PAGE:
Decorated with whimsical scenes showing the harvesting of sugar cane, this box was probably part of a set that included containers for green and bohea (black) tea. Tea was an expensive commodity during the eighteenth century, and such canisters were often stored in a locked, fitted case made of mahogany or shagreen (shark skin). The scenes of exotically dressed sugar harvesters are surrounded by abstract organic ornament that suggests a grotesque face—a juxtaposition that is characteristic of Paul de Lamerie’s workshop.
Inscription:  "48=6 sett" scratched with very fine point on underside (probably 18th century)  "3104, £4x/d/h,  scratched with a fine point on underside (dealer's price in a code; probably 19th or 20th century; possibly means £40, 4 shillings, eight pence, for three).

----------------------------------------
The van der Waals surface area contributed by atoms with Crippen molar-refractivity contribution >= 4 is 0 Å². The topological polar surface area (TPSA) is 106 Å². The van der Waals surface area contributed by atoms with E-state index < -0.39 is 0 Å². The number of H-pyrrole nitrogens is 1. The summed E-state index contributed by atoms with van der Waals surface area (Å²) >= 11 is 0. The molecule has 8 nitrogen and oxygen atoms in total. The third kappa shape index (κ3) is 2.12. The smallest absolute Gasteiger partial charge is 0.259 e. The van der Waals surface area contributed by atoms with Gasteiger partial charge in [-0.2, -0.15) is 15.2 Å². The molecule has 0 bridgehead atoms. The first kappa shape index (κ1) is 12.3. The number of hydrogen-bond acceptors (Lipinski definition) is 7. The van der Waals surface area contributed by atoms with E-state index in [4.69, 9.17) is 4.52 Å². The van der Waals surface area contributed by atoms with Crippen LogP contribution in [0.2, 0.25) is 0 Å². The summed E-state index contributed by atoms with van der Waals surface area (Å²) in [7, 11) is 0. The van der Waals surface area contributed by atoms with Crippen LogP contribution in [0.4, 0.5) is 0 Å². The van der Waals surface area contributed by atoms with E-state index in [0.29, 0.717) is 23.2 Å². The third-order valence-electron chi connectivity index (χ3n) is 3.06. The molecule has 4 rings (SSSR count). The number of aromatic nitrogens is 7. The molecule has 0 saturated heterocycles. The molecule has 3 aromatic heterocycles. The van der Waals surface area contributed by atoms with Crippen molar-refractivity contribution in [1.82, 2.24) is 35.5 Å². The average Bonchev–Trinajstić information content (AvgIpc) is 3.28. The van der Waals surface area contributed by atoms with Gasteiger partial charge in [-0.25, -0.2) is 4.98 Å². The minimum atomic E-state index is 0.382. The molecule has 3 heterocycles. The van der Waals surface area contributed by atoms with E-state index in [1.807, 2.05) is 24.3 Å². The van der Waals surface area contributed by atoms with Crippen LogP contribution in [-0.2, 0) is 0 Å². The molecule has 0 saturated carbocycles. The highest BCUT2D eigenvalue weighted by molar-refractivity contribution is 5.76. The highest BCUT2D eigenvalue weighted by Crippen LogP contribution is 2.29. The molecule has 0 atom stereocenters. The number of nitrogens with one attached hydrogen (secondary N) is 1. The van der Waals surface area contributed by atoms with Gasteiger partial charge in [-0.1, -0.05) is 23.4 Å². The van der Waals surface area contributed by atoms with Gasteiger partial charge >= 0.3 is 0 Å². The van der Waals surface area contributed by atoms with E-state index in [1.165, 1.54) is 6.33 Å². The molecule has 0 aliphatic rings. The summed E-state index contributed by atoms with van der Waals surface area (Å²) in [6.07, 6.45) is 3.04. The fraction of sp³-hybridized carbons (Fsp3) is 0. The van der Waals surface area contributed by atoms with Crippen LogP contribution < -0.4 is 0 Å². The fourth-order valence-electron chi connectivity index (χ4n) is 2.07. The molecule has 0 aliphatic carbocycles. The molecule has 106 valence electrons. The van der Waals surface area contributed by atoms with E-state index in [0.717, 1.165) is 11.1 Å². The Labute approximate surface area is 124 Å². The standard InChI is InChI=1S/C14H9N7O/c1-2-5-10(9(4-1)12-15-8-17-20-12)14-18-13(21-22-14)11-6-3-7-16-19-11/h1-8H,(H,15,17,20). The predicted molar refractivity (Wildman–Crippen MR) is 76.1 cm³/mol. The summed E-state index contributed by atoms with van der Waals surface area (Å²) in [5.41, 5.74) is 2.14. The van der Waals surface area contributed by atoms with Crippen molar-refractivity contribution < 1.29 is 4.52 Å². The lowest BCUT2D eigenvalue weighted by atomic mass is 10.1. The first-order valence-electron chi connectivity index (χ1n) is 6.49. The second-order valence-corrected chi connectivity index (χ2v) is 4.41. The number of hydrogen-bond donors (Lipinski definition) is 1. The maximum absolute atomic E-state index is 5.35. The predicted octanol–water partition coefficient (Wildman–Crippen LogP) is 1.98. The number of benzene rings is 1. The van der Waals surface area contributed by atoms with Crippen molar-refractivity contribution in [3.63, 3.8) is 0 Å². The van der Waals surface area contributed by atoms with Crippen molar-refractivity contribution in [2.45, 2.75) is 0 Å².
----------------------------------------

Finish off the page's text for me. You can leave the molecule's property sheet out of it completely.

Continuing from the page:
Marking:  Lion passant (English quality mark for sterling);  Leopard's head crowned (London assay office mark);  i, in shield (London date letter for 1744–45);  P L (script) crown above, pellet between and below (maker's mark for Paul de Lamerie, entered 1739).
Reverend Alfred Duane Pell (until 1925; bequeathed to MMA)